Upset woman suffering from tinnitus laying in bed on her stomach with a pillow folded over the top of her head and ears.

In the movies, invisibility is a powerful tool. Whether it’s a mud-covered hero, a cloaked starship, or a stealthy ninja, invisibility allows people in movies to be more effectual and, often, accomplish the impossible.

Unfortunately, invisible health disorders are no less potent…and they’re a lot less enjoyable. Tinnitus, for instance, is a really common condition that affects the ears. Regardless of how well you may look, there are no outward symptoms.

But just because you can’t see it doesn’t mean tinnitus doesn’t have a significant affect on people who experience symptoms.

Tinnitus – what is it?

One thing we know for sure about tinnitus is that it can’t be seen. As a matter of fact, tinnitus is a disorder of the ears, which means symptoms are auditory in nature. You know when you are sitting in a very quiet room, or when you return from a loud concert and you hear that ringing in your ears? That’s tinnitus. Now, tinnitus is rather common (somewhere around 25 million individuals experience tinnitus yearly).

There are many other presentations of tinnitus besides the common ringing. Noises like humming, whirring, crackling, clicking, and a number of others can manifest. Here’s the common denominator, anyone who has tinnitus is hearing noises that aren’t really there.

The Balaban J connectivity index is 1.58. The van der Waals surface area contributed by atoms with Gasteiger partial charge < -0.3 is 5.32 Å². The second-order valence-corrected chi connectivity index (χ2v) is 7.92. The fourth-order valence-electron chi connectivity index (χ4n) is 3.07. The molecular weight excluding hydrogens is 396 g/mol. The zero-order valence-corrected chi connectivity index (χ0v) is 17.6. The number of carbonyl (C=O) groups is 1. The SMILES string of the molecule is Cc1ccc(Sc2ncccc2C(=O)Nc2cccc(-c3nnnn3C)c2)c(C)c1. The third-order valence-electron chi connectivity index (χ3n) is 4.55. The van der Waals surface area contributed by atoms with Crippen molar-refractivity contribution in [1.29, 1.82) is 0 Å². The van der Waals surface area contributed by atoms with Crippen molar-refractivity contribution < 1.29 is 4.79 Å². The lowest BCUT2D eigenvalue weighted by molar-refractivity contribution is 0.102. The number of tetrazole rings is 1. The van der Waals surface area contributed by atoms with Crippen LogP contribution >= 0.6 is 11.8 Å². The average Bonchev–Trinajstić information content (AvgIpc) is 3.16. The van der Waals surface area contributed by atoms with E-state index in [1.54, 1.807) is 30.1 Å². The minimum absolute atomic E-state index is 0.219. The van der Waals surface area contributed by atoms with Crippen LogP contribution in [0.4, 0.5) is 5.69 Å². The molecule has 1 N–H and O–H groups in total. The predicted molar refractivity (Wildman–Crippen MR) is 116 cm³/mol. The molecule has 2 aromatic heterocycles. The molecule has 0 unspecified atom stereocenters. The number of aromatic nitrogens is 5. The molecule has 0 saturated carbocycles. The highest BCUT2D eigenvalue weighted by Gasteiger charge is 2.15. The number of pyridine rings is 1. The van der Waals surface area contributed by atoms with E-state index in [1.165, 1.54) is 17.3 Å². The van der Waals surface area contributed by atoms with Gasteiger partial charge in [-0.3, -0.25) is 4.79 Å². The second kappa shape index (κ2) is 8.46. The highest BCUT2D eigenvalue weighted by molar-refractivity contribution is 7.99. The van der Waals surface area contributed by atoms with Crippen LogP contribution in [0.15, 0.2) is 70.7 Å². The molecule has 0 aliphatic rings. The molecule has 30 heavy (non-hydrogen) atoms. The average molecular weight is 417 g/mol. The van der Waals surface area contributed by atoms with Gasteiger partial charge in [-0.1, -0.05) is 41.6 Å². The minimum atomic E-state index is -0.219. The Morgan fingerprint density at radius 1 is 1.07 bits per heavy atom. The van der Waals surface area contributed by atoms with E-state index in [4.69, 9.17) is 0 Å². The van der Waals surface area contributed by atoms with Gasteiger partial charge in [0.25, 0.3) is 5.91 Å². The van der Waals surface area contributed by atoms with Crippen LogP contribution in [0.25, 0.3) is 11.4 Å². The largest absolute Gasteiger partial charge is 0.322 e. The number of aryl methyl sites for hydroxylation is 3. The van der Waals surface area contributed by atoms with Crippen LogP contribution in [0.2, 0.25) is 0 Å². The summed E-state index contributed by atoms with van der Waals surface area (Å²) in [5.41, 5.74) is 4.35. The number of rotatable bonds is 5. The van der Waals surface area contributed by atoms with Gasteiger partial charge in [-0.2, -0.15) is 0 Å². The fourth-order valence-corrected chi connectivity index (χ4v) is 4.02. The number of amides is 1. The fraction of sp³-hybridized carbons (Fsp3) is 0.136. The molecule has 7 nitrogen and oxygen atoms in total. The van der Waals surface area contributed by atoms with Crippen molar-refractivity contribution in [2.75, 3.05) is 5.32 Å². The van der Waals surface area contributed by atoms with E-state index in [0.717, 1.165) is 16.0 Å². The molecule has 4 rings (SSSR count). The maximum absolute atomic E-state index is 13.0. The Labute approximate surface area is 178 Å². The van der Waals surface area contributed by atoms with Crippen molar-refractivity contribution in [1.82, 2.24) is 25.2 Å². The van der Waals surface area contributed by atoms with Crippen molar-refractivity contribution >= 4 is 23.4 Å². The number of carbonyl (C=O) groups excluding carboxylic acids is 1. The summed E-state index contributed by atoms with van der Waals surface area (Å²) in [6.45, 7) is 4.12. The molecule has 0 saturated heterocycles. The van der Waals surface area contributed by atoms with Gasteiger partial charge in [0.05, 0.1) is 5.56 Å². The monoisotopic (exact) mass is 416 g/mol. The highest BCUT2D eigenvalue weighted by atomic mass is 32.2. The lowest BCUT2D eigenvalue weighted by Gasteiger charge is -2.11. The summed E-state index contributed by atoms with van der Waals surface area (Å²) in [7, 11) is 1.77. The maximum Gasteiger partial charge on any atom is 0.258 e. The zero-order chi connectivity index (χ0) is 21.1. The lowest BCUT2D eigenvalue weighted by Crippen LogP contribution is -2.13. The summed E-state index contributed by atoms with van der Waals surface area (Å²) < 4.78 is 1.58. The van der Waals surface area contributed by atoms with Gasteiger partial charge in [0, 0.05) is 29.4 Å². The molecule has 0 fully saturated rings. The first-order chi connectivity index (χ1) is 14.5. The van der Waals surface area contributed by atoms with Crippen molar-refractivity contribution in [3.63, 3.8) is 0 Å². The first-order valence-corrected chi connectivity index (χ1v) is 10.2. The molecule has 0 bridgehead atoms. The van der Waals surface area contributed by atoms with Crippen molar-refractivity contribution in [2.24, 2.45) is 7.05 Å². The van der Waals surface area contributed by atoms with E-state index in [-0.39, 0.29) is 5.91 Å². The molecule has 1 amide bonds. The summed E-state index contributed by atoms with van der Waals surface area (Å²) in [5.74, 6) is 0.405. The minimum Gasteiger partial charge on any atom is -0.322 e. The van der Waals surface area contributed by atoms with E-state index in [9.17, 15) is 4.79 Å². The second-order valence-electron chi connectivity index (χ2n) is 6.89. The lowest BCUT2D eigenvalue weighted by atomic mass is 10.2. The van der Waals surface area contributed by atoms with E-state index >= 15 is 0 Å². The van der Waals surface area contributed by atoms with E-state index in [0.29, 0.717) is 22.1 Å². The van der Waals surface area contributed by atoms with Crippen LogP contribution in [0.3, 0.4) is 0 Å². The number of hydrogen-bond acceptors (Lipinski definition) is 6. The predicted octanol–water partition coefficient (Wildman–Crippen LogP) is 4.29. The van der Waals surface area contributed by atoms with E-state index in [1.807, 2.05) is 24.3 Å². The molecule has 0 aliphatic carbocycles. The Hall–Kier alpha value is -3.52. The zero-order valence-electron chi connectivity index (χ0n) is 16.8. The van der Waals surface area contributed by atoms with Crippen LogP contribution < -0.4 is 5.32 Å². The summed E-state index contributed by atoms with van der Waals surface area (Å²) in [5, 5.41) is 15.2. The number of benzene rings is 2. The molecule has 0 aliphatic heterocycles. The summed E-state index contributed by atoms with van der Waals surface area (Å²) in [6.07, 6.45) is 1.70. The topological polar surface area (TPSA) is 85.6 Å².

For most people, tinnitus will be a temporary affair, it will come and go really quickly. But for somewhere between 2-5 million individuals, tinnitus is a persistent, sometimes debilitating condition. Sure, it can be somewhat irritating to hear that ringing for a few minutes now and then. But what if that sound never goes away? It’s easy to see how that could start to substantially impact your quality of life.

Tinnitus causes

Have you ever had a headache and tried to narrow down the cause? Perhaps it’s stress; maybe you’re getting a cold; perhaps it’s allergies. The trouble is that quite a few issues can trigger headaches! The symptoms of tinnitus, though relatively common, also have a wide variety of causes.

In some cases, it may be really obvious what’s causing your tinnitus symptoms. In other cases, you may never really know. Here are several general things that can cause tinnitus:

  • Head or neck injuries: Your head is quite sensitive! Ringing in your ears can be triggered by traumatic brain injuries including concussions.
  • Meniere’s Disease: This is a condition of the inner ear that can cause a wide range of symptoms. Tinnitus and dizziness are among the first symptoms to manifest. Over time, Meniere’s disease can result in permanent hearing loss.
  • High blood pressure: For some people, tinnitus could be caused by high blood pressure. Getting your blood pressure under control with the help of your primary care provider is the best way to handle this.
  • Hearing loss: Hearing loss and tinnitus are often closely connected. Partly, that’s because noise damage can also be a direct contributor to sensorineural hearing loss. They both have the same cause, in other words. But the ringing in your ears can sound louder with hearing loss because the external world is quieter.
  • Certain medications: Some over-the-counter or prescription medicines can cause you to hear ringing in your ears. Normally, that ringing disappears once you stop using the medication in question.
  • Colds or allergies: If a lot of mucus backs up in your ears, it could cause some swelling. This swelling can cause tinnitus.